Imbalanced testosterone levels aren't something that only men have to worry about. Although women produce only one-seventh of the testosterone men do, the hormone is important for the regulation of many essential female functions like libido, metabolism, mood, and bone health. How can you keep your testosterone levels in-check? Read on to find out.
What Is Testosterone?
Testosterone is a steroid hormone, which means it is derived from cholesterol. In women, the production of testosterone is split between the ovaries and the adrenal glands. The female body produces an average of three-tenths of one milligram of testosterone each day. While the amount may seem insignificant, imbalanced testosterone levels can trigger a host of serious side effects, from lack of energy and increased fat storage in the case of testosterone deficiency, to increased body hair growth and mood swings if you are suffering from high levels of testosterone.
3 Ways to Keep Testosterone Levels Balanced
If you're suffering from low testosterone levels, incorporating some strength training into your exercise regime is a great way to boost testosterone hormone production. Try adding some squats or light weightlifting into your workout. Make sure you're pairing your strength training with cardiovascular activity such as running or walking to help burn excess fat and reduce stress.
A well balanced diet is an important part of any woman's life, but especially those going through the menopause life transition. Introduce testosterone-boosting foods like fruits, salads, fish, poultry, nuts, and seeds into your daily diet to help boost energy levels. If you're experiencing testosterone dominance, try incorporating estrogen-boosting foods like soy, alfalfa, sweet potatoes, and rice into your diet instead.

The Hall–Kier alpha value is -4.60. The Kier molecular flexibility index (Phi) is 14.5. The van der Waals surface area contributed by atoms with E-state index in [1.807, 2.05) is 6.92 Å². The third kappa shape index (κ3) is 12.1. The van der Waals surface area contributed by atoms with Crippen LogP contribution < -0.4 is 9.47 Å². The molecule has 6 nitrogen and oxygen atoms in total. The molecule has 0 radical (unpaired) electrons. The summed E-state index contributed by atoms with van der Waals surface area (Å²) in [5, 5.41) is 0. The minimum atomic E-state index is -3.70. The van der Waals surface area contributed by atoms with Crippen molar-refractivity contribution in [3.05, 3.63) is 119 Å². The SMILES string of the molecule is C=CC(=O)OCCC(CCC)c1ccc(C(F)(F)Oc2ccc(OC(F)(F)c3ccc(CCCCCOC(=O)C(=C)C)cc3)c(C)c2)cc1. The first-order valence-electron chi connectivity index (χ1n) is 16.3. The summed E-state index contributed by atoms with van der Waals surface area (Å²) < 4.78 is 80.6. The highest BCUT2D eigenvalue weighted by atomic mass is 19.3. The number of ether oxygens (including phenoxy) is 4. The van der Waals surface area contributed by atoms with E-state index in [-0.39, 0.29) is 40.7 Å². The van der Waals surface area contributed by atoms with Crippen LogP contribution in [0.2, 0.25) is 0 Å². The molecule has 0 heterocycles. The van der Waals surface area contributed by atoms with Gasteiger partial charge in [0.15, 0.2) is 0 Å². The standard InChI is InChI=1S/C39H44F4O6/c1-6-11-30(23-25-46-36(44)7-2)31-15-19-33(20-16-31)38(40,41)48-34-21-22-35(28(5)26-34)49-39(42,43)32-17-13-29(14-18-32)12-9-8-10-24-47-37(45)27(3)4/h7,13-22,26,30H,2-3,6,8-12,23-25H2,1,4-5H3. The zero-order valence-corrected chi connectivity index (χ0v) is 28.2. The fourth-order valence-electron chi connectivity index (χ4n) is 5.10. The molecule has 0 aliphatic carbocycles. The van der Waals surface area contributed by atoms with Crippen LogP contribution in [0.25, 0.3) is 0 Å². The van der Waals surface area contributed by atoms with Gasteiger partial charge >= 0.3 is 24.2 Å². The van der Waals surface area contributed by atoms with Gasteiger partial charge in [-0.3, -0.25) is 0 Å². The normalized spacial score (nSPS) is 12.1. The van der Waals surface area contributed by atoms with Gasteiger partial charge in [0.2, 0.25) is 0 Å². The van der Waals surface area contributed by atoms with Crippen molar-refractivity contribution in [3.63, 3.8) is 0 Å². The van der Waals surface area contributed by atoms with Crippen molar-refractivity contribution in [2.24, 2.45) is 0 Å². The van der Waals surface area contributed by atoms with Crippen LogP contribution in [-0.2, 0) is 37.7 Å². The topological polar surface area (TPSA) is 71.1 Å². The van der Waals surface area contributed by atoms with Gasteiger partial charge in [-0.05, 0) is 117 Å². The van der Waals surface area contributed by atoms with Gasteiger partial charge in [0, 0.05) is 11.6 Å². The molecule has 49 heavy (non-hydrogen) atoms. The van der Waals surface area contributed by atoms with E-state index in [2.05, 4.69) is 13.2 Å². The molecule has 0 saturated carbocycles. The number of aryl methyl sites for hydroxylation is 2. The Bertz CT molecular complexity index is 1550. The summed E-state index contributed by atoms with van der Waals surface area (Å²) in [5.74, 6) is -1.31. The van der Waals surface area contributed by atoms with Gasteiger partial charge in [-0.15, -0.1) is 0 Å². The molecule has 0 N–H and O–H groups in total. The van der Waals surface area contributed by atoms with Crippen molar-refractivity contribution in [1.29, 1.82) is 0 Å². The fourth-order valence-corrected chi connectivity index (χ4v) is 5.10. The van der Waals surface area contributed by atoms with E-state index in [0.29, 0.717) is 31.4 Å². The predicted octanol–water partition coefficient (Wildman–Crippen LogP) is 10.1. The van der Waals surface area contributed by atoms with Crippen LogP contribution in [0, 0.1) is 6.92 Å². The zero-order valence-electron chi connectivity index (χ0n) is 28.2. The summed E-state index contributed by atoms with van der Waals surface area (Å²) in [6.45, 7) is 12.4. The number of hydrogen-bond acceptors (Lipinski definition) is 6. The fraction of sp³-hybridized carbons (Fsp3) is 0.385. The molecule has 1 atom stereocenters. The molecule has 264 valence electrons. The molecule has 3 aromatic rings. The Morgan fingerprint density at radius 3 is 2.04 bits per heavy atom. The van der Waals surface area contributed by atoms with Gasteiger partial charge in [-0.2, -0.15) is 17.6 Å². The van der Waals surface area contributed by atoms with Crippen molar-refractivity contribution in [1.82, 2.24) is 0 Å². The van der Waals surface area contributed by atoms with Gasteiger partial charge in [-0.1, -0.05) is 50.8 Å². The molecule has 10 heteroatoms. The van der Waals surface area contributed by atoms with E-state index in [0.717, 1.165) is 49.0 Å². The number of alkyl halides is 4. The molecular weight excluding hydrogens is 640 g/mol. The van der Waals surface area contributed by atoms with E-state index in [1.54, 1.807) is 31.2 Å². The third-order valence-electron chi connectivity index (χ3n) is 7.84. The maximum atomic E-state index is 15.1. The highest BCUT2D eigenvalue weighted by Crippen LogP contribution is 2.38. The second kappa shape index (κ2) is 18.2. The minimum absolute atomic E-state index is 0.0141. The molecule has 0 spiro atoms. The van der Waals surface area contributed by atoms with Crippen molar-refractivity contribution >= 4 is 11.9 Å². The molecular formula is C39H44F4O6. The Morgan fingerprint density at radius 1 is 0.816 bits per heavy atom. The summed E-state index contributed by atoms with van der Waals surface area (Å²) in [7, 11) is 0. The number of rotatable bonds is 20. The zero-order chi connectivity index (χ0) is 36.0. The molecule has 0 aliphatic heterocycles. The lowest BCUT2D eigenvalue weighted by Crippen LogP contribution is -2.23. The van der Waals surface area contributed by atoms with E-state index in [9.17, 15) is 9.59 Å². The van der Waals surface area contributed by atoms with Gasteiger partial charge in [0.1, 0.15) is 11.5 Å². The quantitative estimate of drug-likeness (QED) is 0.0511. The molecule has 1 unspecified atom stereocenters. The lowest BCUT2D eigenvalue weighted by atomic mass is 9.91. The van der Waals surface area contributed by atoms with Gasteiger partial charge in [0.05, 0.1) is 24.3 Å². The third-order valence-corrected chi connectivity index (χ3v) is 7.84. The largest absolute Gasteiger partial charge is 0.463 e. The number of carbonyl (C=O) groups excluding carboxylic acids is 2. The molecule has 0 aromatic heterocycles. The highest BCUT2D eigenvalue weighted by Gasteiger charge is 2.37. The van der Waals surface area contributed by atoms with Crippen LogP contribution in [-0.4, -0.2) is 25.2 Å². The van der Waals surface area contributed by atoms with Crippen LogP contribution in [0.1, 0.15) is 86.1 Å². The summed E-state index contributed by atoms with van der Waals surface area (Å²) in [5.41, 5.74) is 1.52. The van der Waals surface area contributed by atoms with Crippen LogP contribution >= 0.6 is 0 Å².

Consider an herbal supplement
The phytoestrogens contained in many herbal supplements can help to stabilize hormone imbalances in the body. This is thanks to the action of phytoestrogens, which are plant-based compounds that mimic the effects of estrogen in the body. Ginseng also functions as an energy and libido booster in menopausal women, while soy can help to preserve bone density, and dong quai helps to prevent iron deficiency and reduce stress.
A testosterone dominance or deficiency can trigger uncomfortable side effects in women. Women who are considering treatment for testosterone imbalance should be warned that currently no prescription testosterone products are approved for menopausal women by The Food and Drug Administration (FDA), since they can cause serious health risks. Click on the link below to learn more about treatments for increasing testosterone levels.